November 3rd & 4th, 2023
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A division of labor: Attempting to measure free software

SeaGL 2017

We like to think that diversity has increased over time–contributors have stuck around as they age, students are excited to get started, initiatives are making space for people of color, trans* individuals, women, and other groups underrepresented in free software. We like to think we are doing better at recognizing the wide range of contributions and that more people are getting involved from all spheres of skill type, level, and experience.

But is this true? Molly de Blanc, a free software activist with a fondness for numbers and data, analyzed the results from four community surveys from 2003, 2013, 2016, and 2017 (as well as other bits of data around the internet). With fourteen (incomplete) years of community data, she’ll attempt to quantify the ways the make up of free software has changed, where we’re not doing as well as we’d like, and how we can do better.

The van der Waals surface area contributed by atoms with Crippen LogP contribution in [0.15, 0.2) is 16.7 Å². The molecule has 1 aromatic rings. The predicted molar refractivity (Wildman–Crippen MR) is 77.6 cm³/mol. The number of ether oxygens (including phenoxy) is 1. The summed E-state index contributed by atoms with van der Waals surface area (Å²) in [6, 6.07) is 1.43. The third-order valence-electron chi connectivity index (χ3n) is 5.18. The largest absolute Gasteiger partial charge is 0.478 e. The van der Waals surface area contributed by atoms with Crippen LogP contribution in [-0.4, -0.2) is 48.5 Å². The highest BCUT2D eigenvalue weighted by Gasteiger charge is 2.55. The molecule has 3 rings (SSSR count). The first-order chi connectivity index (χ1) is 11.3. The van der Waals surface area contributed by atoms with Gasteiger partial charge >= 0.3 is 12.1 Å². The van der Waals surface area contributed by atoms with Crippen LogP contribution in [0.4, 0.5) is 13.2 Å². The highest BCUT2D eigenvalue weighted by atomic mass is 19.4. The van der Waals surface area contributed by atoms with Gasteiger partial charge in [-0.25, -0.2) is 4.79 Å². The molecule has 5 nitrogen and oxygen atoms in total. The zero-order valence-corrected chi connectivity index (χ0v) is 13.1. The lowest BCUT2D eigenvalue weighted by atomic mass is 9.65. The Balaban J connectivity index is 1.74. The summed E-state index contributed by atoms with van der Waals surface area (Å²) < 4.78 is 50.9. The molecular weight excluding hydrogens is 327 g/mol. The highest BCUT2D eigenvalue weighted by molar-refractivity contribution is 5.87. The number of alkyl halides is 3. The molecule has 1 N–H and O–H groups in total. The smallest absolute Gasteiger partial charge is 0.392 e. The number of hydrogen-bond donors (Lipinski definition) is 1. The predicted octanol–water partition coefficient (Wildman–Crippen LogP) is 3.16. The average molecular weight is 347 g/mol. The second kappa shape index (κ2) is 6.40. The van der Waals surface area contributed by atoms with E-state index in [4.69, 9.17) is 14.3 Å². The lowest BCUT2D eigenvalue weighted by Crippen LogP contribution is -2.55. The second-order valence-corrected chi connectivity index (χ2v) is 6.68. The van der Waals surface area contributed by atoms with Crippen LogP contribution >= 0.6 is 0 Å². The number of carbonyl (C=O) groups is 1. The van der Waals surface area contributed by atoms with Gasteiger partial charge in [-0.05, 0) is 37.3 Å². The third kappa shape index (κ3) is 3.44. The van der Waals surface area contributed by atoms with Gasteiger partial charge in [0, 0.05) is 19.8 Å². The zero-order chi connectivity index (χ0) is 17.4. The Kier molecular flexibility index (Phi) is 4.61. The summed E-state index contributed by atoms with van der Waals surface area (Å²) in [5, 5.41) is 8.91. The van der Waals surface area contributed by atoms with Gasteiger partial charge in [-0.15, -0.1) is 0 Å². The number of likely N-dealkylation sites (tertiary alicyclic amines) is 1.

We’ll be asking (and answering) questions like:

  • Is more non-coding work being done by women?
  • Are people coding and also doing other things?
  • Who is not coding? Who is doing nothing “technical?”
  • Are we doing a good job trying to understand our community?


M. de Blanc

M. de Blanc

M. de Blanc is the Strategic Initiatives Manager at the GNOME Foundation. As a member of the Debian Project, she works on the Community Team. She was a director on the Open Source Initiative Board of Directors and served as President of the Board. She is a graduate student of bioethics at New York University. She is interested in digital ethics, ethics of technology, autonomy and consent, and really quite a number of other things. She lives with a cat named Bash who swears he has never been fed before.